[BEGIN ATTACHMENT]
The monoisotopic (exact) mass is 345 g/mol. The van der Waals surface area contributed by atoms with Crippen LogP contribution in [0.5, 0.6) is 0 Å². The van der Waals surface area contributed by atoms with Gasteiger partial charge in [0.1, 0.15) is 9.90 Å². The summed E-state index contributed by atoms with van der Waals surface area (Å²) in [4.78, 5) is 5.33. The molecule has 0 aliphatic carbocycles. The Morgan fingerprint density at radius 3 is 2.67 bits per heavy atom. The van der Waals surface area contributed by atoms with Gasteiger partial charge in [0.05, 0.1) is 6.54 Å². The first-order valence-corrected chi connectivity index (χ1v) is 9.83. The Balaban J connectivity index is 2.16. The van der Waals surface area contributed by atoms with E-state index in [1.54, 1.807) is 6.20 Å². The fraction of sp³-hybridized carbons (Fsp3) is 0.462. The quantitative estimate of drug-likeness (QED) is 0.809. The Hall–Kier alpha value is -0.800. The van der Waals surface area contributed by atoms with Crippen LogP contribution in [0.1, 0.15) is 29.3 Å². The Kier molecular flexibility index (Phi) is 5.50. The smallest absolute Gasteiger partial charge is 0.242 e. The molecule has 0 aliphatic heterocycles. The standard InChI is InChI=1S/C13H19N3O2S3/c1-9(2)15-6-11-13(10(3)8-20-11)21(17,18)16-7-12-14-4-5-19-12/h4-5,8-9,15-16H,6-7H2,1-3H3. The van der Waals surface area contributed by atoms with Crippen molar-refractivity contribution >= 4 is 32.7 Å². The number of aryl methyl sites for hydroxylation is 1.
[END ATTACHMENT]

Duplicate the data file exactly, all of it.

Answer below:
The monoisotopic (exact) mass is 345 g/mol. The van der Waals surface area contributed by atoms with Crippen LogP contribution in [0.5, 0.6) is 0 Å². The van der Waals surface area contributed by atoms with Gasteiger partial charge in [0.1, 0.15) is 9.90 Å². The summed E-state index contributed by atoms with van der Waals surface area (Å²) in [4.78, 5) is 5.33. The molecule has 0 aliphatic carbocycles. The Morgan fingerprint density at radius 3 is 2.67 bits per heavy atom. The van der Waals surface area contributed by atoms with Gasteiger partial charge in [0.05, 0.1) is 6.54 Å². The first-order valence-corrected chi connectivity index (χ1v) is 9.83. The Balaban J connectivity index is 2.16. The van der Waals surface area contributed by atoms with E-state index in [1.54, 1.807) is 6.20 Å². The fraction of sp³-hybridized carbons (Fsp3) is 0.462. The quantitative estimate of drug-likeness (QED) is 0.809. The Hall–Kier alpha value is -0.800. The van der Waals surface area contributed by atoms with Crippen LogP contribution in [0.1, 0.15) is 29.3 Å². The Kier molecular flexibility index (Phi) is 5.50. The smallest absolute Gasteiger partial charge is 0.242 e. The molecule has 0 aliphatic heterocycles. The standard InChI is InChI=1S/C13H19N3O2S3/c1-9(2)15-6-11-13(10(3)8-20-11)21(17,18)16-7-12-14-4-5-19-12/h4-5,8-9,15-16H,6-7H2,1-3H3. The van der Waals surface area contributed by atoms with Crippen molar-refractivity contribution >= 4 is 32.7 Å². The number of aryl methyl sites for hydroxylation is 1.